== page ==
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I can’t imagine a better author to take this subject matter on.
Damasio’s offerings about the genesis of the conscious self are both comprehensive and remarkably clever. He offers lots of justifications for why we construct our sense of self the way we do. Those justifications and explanations seem to arrive at the perfect time in the dialog. It seems Damasio knows and anticipates the readers reaction to each of the new cutting-edge assemblage he creates for us. Just as my mind would stall with one of those - “Yeah, OK, but what about … ?”, he anticipates and addresses my ego's reactive inquiry in the very next paragraph. I found that to be very thoughtful and considerate in a technical publication. It went a long way to keep my ego out of defensive mode and in a more focused learning mode.
I must admit that I did choke on a few of his choices of very large compound words, some of his own design, in a gratuitous fashion. “I get it Antonio, you’re brilliant… now stop it [Smack], I don’t need any extra sizzle from you, I’m totally here for the steak my friend.”
The book is dense with technical content which was useful, delightful and challenging at times. It’s the type of challenge that gives me that feeling of accomplishment when I discover something I could not conceive of before. So it was all good. There were some noticeable places where the narrator was not entirely grasping what he was reading. He would place emphasis on the wrong part of a phrase and I had to play it over in my head several ways with different emphasis before it made sense in context.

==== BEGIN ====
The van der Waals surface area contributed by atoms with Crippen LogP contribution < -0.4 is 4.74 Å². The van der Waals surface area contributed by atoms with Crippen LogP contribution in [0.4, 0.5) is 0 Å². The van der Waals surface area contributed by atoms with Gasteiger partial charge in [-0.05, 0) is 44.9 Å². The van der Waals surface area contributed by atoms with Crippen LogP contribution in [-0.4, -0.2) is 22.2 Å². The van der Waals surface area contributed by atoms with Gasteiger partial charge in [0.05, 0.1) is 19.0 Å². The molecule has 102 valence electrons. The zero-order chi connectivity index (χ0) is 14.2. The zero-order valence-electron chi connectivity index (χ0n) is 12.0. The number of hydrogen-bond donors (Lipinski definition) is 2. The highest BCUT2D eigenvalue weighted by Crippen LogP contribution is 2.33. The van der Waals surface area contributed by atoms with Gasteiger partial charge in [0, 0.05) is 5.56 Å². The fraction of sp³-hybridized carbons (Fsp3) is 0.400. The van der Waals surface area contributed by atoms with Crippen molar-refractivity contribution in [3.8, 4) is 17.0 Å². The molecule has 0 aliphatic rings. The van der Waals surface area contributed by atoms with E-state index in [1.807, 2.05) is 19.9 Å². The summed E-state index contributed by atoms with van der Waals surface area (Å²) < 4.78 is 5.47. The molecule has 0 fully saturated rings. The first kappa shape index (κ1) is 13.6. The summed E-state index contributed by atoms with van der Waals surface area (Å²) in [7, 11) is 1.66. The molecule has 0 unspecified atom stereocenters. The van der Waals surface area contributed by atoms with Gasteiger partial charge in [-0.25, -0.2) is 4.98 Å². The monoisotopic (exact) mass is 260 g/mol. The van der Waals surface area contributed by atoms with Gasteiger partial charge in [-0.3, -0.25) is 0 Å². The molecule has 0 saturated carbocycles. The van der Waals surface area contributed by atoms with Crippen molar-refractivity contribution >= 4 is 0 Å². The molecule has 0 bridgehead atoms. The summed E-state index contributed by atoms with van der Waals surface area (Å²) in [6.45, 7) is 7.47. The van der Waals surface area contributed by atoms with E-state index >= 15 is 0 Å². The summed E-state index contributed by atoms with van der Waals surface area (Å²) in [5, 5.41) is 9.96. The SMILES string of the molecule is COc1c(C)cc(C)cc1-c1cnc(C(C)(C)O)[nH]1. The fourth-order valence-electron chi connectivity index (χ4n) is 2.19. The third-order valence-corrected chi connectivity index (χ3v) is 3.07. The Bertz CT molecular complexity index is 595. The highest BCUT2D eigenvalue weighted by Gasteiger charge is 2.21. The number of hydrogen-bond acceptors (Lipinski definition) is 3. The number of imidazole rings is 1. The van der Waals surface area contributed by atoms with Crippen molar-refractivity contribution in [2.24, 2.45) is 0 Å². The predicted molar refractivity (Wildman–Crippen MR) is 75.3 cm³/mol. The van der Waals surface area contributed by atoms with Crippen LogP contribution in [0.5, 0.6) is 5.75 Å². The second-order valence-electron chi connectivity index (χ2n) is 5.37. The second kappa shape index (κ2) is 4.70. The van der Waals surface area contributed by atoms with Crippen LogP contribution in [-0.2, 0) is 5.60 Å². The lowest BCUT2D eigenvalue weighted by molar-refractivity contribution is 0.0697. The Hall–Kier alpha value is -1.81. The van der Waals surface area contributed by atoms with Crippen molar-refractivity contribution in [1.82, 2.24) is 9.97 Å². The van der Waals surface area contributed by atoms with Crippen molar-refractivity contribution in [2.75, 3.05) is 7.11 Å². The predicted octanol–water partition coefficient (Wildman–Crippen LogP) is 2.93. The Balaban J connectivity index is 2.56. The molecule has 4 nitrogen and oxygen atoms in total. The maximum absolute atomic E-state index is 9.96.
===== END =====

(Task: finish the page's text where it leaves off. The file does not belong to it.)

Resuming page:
I would imagine this book will become a very important body of work as more and more people realize the value in knowing how their own, and each other’s stuff works “under the hood”. 5 Stars by a mile. Thank You Mr. Damasio!
11 of 11 people found this review helpful
If you are not already familiar with Damasio's work, this is a great introduction, and one that does a solid, concise job of covering both basic concepts and neurophysiological details. He does a terrific job of closing some of the gaps in previous accounts of how intentional decision making and reasoning work, but his goal of explaining how self comes to mind is unreached. What David Chalmers calls the Really Hard Problem of consciousness remains a "smooth-walled mystery," as Patricia Churchland would put it -- there are no handholds here. If you want a good functional account of how self works, however, this is a great read.
12 of 13 people found this review helpful